U.S. deaths from COVID-19 are falling again as the nation continues to recover from the devastating winter surge, a trend that experts are cautiously hopeful will accelerate as more vulnerable people are vaccinated.
While new coronavirus infections and hospitalizations have plummeted, the decline in deaths from a January peak of about 4,500 hasn’t been quite as steep. But, now, after weeks of hovering around 2,000 daily deaths, that figure has dropped to about 1,400 U.S. lives lost each day to coronavirus.
“I am encouraged by these data but we must remain vigilant,” Dr. Rochelle Walensky, director of the Centers for Disease Control and Prevention, said at Friday’s White House briefing.
Public health experts say it’s too soon to say, definitively, what’s driving declines since the surge — but they suspect a post-holiday drop in traveling and indoor gatherings, widespread mask wearing and the vaccine rollout have all contributed.
“We’re moving in the right direction,” said Harvard Medical School researcher Jagpreet Chhatwal. “I think a message of optimism is fair.”
Walensky and others worry that a pandemic-weary public will let down its guard too soon. And they’re monitoring the spread of worrisome new versions of the virus.
“We’re all desperate to get done with this,” said Jeff Shaman, who studies infectious disease at Columbia University. “We’re not in a place where it’s safe as of yet.”
Health care workers say they’ve seen it happen before — a crushing wave of illness and death, momentary relief from a drop in COVID-19 cases, and then, another deadly surge. About 531,000 Americans have died since the pandemic began a year ago.
“Every time you thought you had an end, the number of cases went up,” said Dr. Mark Rosenberg, head of emergency medicine at St. Joseph’s Health in Paterson, New Jersey.
“We expect it to continue to drive those deaths down even more,” said Johns Hopkins infectious disease expert Justin Lessler.
As of this week, 62% of those 65 and older have gotten at least one dose, according to the CDC. That’s the age group that’s been hit the hardest and still accounts for the vast majority of COVID-19 deaths in the U.S.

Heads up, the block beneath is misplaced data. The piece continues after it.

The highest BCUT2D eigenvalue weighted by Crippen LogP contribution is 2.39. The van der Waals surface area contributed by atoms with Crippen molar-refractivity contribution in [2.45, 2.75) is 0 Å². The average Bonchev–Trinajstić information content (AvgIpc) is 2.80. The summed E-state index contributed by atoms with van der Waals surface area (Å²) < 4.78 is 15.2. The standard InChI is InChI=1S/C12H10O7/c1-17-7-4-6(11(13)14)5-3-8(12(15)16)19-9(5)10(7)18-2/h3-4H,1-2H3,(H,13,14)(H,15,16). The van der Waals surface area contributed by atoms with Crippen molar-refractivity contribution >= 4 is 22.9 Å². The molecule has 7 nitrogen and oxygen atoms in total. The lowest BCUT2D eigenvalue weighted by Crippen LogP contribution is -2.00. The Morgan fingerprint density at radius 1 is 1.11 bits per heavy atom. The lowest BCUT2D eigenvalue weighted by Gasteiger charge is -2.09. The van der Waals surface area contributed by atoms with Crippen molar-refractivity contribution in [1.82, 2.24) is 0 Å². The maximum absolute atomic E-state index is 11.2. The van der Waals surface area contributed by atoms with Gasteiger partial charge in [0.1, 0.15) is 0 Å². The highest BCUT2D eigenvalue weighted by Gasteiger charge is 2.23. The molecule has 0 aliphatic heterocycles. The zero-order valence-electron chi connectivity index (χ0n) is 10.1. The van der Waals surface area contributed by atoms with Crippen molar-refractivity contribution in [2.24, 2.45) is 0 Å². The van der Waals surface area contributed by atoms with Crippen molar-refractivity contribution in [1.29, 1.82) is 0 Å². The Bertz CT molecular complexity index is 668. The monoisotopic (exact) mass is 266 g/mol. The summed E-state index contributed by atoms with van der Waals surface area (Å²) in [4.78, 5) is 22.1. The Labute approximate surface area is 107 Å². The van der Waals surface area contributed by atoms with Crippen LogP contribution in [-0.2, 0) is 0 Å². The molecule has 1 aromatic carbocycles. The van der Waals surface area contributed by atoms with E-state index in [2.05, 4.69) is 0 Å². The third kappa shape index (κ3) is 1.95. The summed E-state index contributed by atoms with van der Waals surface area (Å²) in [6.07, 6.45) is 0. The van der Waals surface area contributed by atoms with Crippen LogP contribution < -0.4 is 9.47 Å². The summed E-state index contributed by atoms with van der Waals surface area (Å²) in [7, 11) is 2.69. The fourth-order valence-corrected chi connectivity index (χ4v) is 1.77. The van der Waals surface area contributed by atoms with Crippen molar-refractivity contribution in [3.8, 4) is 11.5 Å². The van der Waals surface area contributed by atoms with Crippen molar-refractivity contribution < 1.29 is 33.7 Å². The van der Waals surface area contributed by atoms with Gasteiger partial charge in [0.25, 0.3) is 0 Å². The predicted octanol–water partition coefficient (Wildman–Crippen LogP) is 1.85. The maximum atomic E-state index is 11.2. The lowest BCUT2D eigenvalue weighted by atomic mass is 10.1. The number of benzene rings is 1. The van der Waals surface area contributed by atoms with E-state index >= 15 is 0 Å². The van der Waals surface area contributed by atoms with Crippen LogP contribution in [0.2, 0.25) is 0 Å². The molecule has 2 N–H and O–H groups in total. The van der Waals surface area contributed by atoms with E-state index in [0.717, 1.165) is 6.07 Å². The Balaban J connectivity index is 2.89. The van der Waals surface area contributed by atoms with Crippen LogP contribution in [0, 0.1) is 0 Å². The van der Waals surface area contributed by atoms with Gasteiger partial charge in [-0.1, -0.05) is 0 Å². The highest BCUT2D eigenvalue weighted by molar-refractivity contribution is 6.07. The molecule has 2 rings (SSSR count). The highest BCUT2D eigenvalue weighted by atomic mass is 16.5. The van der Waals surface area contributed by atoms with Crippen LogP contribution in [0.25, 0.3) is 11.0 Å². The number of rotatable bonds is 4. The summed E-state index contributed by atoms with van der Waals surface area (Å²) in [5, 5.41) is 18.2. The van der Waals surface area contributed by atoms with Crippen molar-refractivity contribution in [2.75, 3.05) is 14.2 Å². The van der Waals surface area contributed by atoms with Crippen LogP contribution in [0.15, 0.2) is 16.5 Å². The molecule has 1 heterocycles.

Increasingly better treatments for severe COVID-19 will also continue to help, doctors say.
“All of these things are coming together to put a dent in the problem,” said Dr. Lewis Nelson, an emergency medicine specialist at Rutgers New Jersey Medical School.
The tally of coronavirus deaths often lags behind new infections and hospitalizations, since it can take a long time for someone to become seriously ill and die after contracting the virus. It can also take weeks for deaths to be added to the national count.
“There’s sort of a longer tail, sadly, on death and dying from COVID-19,” said Boston College public health expert Dr, Philip J. Landrigan.
That’s what happened in the case of Teresa Ciappa, 73, of Amherst, New York, who developed a terrible cough and fever around Thanksgiving. She was admitted to the hospital soon after and died in early January of complications from COVID-19.
“Week after week she just declined and declined,” said her daughter, Michelle Ciappa, who lives in Columbus, Ohio.
Her family was there when she was taken off of a ventilator.
“We watched her take her last breath and that was it,” Michelle Ciappa said. “I wish people would be patient and take this more seriously.”
If states continue lifting restrictions, health experts warn, we could see another deadly wave of illnesses.
On Monday, Wyoming became the latest state in a growing list — including Texas, Mississippi, North Dakota, Iowa, Montana and Alabama — that has pulled mask requirements or plan to do so soon. Governors across the country have also eased restrictions on how many customers can be allowed in bars, restaurants, gyms and movie theaters.
“They’re not taking a slow measured approach. They’re flipping a switch,” Lessler said. “There is the very real possibility of big resurgences.”
Experts also worry about unchecked spread of mutated versions of the coronavirus that spread easier and could blunt the effectiveness of certain treatments or vaccines.
“It’s still a race against time,” said Jaline Gerardin, who studies COVID-19 trends at Northwestern University. “The fear is we won’t catch something when we should.”
Rosenberg, the ER doctor, said he hopes the public will be encouraged by the pandemic’s downward trend to keep wearing masks, washing their hands and staying a safe distance from others.
“We know what worked,” he said. “If we’re saying we’re in the last phase of the battle, don’t put your weapons away yet.”
AP writers Thalia Beaty in New York and John Seewer in Toledo, Ohio, contributed to this report.